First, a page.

After The Newsroom's ridiculously over-the-top rape subplot aired last night, Alena Smith, a writer on the show, tweeted out her experience in the writer's room during the episode's creation. "When I tried to argue, in the writer's room, that maybe we skip the storyline where the rape victim gets interrogated by a random man," she wrote, "I ended up getting kicked out of the room and screamed at just like Hallie would have for a 'bad tweet.'

"I found the experience quite boring," she continued. "I wanted to fight with Aaron about the NSA, not gender. I didn't like getting cast in his outdated role."

Smith's outspokenness was brave, and a clear example of women being undermined in the workplace by their male colleagues. Sorkin, though, is upset—not because he disagrees with her account, but because she actually spoke up for herself in the first place, saying that Smith "casually violated the most important rule of working in a writers room which is confidentiality." What a Don-like rationalization!

In a lengthy statement, Sorkin told Mediaitethat he was "happy" to hear that people are talking about the episode. But:

Alena Smith, a staff writer who joined the show for the third season, had strong objections to the Princeton story and made those objections known to me and to the room. I heard Alena's objections and there was some healthy back and forth. After a while I needed to move on (there's a clock ticking) but Alena wasn't ready to do that yet. I gave her more time but then I really needed to move on. Alena still wouldn't let me do that so I excused her from the room.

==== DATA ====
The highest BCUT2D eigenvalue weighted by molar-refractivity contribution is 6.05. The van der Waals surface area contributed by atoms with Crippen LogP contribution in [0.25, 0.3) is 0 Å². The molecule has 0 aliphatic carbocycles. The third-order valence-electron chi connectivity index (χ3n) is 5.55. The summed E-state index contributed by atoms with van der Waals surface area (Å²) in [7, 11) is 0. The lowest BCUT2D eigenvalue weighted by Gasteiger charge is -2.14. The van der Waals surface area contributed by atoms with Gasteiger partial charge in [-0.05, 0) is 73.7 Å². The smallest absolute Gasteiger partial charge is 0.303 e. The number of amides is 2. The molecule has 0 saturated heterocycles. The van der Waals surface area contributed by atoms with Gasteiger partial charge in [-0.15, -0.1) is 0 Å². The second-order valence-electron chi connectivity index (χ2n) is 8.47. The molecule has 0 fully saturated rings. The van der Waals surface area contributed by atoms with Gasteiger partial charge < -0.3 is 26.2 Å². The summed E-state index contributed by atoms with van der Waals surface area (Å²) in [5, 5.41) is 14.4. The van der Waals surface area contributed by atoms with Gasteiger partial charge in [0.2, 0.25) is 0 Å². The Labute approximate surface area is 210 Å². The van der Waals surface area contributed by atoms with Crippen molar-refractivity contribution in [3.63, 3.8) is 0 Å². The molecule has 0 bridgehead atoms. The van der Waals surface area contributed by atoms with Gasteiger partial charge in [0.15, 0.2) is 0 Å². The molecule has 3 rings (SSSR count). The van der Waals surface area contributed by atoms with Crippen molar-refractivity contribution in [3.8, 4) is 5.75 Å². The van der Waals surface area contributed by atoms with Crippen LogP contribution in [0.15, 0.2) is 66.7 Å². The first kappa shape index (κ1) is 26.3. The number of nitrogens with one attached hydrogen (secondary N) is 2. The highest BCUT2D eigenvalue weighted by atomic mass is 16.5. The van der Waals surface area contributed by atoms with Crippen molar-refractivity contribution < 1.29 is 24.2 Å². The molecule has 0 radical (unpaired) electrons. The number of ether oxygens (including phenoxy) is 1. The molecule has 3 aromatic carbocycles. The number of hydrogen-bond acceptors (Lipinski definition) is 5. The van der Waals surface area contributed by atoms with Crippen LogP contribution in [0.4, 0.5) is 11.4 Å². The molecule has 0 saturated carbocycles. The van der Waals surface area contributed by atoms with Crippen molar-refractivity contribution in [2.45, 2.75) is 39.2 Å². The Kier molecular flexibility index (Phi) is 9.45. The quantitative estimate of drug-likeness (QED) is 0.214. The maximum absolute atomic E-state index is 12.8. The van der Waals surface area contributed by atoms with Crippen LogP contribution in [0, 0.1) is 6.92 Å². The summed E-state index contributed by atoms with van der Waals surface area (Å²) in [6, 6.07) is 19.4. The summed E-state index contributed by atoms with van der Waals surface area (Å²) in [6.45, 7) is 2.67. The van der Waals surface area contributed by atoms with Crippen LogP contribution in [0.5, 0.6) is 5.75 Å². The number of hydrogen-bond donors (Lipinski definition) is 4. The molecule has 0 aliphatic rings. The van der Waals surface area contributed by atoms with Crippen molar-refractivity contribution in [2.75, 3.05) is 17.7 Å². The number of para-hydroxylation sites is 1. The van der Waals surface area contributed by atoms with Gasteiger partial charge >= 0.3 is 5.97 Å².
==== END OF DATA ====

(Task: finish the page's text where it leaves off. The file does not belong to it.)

The next day I wrote a new draft of the Princeton scenes–the draft you saw performed last night. Alena gave the new pages her enthusiastic support. So I was surprised to be told this morning that Alena had tweeted out her unhappiness with the story. But I was even more surprised that she had so casually violated the most important rule of working in a writers room which is confidentiality. It was a room in which people felt safe enough to discuss private and intimate details of their lives in the hope of bringing dimension to stories that were being pitched. That's what happens in writers rooms and while ours was the first one Alena ever worked in, the importance of privacy was made clear to everyone on our first day of work and was reinforced constantly. I'm saddened that she's broken that trust.

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It's well known that writers working on a show in process need to keep a modicum of writer's-room secrets, but Sorkin doesn't accurately explain why Smith should keep their workplace interactions quiet now—the show has only one more episode before the entire series is kaput, and it's not like she divulged potential alternate plots or ideas the writers considered before going with what's in the script. (In fact, it's Sorkin who does that.) But women aren't supposed to speak up about their male bosses, of course, particularly when their male bosses are treating them poorly. As New Yorker TV Critic Emily Nussbaum put it on Twitter, this response was about more more than just the sanctity of the writer's room (or ethics in journalism, as it were):

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